U.S. Should Close Migrant 'Concentration Camps' Before Complaining About Xinjiang Abuses, Chinese Media Says

Chinese state media has reacted angrily to speeches from Vice President Mike Pence and Secretary of State Mike Pompeo, which lamented the lack of religious freedom and rampant human rights abuses in China.

At a Washington conference on Thursday, Pence and Pompeo delivered scathing assessments of the human rights abuses being committed in China, where more than 1 million Muslims are being held in "re-education" camps as part of Beijing's efforts to sinicize the restive western province of Xinjiang.

Pompeo said the campaign "is truly the stain of the century," while Pence said the American people would stand in solidarity with those being oppressed, Reuters reported.

Chinese state media—which is kept on a tight leash by the ruling Communist Party—hit back at the American leaders, accusing them of ignorance and hypocrisy.

An editorial in the China Daily newspaper—owned and operated by the Communist Party propaganda arm—was particularly cutting, and pointed to the ongoing human rights abuses committed by President Donald Trump's administration along the border with Mexico.

China Daily said Pompeo's "stain of the century" remark is more suited to the administration's migrant detention centers, which it noted had been described "by some as 'concentration camps.'"

Human rights groups and lawmakers have been visiting the U.S. detention centers. They have reported chronic overcrowding, unsanitary conditions, the spread of infectious illnesses and routine human rights abuses. Some also reported regular psychological torture inflicted by guards.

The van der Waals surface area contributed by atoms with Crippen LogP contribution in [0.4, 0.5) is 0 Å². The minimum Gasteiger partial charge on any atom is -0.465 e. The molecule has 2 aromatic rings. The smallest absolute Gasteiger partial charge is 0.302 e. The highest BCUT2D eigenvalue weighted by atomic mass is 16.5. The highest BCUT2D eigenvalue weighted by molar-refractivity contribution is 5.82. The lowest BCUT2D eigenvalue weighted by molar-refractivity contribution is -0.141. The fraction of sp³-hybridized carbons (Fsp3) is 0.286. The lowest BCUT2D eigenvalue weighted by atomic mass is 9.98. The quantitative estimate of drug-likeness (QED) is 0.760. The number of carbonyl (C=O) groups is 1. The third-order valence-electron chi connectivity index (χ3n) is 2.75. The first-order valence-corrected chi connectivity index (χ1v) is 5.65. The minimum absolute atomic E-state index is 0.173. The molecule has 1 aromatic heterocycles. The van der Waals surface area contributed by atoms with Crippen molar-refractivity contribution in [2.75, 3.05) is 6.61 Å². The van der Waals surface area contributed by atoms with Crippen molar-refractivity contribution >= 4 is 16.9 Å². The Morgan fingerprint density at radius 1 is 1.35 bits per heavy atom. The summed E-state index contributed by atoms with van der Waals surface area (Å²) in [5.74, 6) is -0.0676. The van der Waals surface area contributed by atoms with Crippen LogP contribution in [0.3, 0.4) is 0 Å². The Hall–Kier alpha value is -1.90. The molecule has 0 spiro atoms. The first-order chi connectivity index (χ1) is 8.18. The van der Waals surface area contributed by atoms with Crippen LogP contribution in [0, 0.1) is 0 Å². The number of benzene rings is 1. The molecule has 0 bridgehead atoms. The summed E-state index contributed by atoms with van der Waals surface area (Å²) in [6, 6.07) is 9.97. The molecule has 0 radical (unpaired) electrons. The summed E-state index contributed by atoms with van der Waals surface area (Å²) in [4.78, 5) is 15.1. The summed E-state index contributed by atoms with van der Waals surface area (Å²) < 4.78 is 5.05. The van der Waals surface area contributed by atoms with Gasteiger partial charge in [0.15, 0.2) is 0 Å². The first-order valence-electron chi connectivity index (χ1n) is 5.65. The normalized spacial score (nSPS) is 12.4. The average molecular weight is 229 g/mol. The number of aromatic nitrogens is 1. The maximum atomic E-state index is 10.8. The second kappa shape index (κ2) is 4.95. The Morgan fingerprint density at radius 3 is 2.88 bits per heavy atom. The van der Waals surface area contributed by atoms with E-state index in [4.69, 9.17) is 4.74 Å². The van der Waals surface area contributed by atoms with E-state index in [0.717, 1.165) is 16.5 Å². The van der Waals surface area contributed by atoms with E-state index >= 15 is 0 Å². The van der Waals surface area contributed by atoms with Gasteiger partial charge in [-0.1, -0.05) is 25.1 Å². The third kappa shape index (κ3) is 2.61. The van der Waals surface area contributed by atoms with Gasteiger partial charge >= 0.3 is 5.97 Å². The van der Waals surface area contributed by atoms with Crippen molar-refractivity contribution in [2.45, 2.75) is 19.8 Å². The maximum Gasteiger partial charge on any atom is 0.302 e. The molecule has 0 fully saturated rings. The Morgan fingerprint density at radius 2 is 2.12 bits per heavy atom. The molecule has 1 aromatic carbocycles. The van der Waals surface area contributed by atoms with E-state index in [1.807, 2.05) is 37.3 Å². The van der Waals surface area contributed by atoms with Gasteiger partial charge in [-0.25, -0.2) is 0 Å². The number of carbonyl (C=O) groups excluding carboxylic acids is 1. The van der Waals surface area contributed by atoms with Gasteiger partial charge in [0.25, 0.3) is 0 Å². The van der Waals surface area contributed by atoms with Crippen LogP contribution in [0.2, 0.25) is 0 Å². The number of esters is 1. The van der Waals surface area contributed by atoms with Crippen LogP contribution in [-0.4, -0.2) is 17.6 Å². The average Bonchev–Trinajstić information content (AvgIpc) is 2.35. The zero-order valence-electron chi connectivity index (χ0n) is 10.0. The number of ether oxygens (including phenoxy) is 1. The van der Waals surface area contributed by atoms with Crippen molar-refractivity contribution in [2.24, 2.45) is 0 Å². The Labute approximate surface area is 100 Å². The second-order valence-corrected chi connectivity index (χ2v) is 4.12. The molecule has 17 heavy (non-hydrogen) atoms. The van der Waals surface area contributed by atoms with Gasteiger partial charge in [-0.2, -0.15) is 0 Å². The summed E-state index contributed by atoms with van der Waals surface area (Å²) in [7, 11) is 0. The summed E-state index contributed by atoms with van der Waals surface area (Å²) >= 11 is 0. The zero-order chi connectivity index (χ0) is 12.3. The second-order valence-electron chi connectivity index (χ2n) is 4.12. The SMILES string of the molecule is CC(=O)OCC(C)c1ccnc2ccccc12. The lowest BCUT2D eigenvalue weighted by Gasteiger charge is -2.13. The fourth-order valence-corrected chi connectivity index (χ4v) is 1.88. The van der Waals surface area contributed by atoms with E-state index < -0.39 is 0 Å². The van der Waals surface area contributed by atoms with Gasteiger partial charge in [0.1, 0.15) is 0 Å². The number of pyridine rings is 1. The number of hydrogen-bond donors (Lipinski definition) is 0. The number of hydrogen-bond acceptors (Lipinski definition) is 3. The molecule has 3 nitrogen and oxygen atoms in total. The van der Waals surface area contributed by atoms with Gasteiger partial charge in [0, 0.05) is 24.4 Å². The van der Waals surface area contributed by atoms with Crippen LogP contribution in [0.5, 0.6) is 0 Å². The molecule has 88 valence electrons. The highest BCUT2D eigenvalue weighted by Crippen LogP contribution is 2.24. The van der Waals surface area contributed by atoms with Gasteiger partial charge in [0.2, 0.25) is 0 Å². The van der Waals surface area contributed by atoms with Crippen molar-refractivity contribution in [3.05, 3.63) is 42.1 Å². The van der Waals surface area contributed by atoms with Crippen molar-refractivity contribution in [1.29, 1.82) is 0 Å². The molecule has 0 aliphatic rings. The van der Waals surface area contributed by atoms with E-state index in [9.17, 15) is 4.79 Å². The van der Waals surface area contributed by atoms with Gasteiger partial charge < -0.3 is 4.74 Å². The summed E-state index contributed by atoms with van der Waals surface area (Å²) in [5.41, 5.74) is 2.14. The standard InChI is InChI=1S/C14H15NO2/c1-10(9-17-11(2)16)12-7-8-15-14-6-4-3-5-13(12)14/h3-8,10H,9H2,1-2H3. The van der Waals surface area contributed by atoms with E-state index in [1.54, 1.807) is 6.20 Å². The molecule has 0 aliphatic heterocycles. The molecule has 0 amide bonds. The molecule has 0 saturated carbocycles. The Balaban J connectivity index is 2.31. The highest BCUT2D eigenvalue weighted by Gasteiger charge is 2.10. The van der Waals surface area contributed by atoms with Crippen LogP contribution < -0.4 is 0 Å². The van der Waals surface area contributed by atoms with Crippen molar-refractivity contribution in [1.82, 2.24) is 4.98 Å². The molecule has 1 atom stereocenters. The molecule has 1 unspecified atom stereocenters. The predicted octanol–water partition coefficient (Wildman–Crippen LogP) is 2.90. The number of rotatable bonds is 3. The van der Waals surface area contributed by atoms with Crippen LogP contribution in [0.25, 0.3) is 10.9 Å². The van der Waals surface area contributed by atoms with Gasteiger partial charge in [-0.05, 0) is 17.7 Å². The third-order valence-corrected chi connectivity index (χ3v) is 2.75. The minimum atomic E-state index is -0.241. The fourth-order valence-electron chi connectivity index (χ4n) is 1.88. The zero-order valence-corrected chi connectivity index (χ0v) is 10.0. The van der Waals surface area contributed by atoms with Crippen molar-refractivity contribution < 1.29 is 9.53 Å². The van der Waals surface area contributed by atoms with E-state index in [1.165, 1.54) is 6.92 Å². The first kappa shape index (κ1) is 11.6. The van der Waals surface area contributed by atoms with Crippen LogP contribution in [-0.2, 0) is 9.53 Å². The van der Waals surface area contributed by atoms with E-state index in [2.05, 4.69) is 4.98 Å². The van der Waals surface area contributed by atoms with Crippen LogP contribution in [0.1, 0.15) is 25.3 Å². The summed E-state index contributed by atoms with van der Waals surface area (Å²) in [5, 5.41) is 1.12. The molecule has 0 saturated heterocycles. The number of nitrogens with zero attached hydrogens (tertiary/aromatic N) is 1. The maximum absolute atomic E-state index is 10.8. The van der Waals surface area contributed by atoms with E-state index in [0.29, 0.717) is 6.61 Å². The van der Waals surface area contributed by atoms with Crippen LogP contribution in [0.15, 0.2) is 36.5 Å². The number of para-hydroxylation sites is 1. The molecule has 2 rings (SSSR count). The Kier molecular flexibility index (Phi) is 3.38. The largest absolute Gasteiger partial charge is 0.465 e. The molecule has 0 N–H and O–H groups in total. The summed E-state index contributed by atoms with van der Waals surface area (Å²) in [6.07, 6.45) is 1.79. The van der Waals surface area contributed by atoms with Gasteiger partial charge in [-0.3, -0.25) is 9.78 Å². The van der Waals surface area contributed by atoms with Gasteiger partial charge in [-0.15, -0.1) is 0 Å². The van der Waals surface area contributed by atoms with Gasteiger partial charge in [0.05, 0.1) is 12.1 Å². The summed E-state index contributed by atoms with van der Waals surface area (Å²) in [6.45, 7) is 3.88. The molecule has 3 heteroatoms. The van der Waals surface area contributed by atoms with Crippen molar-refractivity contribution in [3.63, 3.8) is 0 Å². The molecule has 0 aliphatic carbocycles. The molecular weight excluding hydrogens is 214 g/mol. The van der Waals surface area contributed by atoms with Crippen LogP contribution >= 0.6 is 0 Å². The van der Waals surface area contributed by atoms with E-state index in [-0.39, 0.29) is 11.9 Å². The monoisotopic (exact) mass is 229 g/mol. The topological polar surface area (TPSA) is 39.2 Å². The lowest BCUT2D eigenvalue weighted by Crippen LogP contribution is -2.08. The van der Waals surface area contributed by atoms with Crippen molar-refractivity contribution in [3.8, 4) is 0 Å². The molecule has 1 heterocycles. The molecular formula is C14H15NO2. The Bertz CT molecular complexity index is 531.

"Even the U.S. president has admitted, 'they're very crowded, in many cases,'" China Daily added.

As of May, just over 50,000 migrants were being detained in U.S. government facilities. In China, estimates range between 1 and 2 million. The re-education centers have also been described as "concentration camps," and the wider sinicization strategy as "ethnic cleansing."

The Chinese program runs in tandem with mass surveillance, the destruction of culturally important buildings like mosques, and the reconstruction of towns and cities to make residents easier to track and control.

The government has argued that the program is needed to fight terrorism and maintain national unity. While hundreds have been killed by Islamist and secessionist cells from the west of the country, foreign governments and human rights groups have argued that Beijing's response is disproportionate.

Regardless, China Daily suggested U.S. criticism of the project is the latest in a series of "many preposterous claims about human rights and religious issues as part of its box of tricks to interfere in the affairs of other countries."

It suggested, "To keep their audience, Pompeo and others should learn to pull something other than these tired old rabbits out of their hats."

China has mobilized a host of allies and fellow authoritarian nations to defend its re-education camps program. Thirty-seven nations signed a letter to the United Nations backing China's policy, among them Saudi Arabia, Russia and North Korea.

The letter was in response to a 22-country appeal to the United Nations to condemn China's repression of the population in Xinjiang. The letter was signed by the U.K, France and Germany, among others. The U.S. did not sign the letter because Trump withdrew the nation from the United Nations Human Rights Council last June.

China, US, re-education center, concentration camps
This photo taken on June 2, 2019 shows buildings at the Artux City Vocational Skills Education Training Service Center, believed to be a re-education camp where mostly Muslim ethnic minorities are detained, near Kashgar in China's Xinjiang region. GREG BAKER/AFP/Getty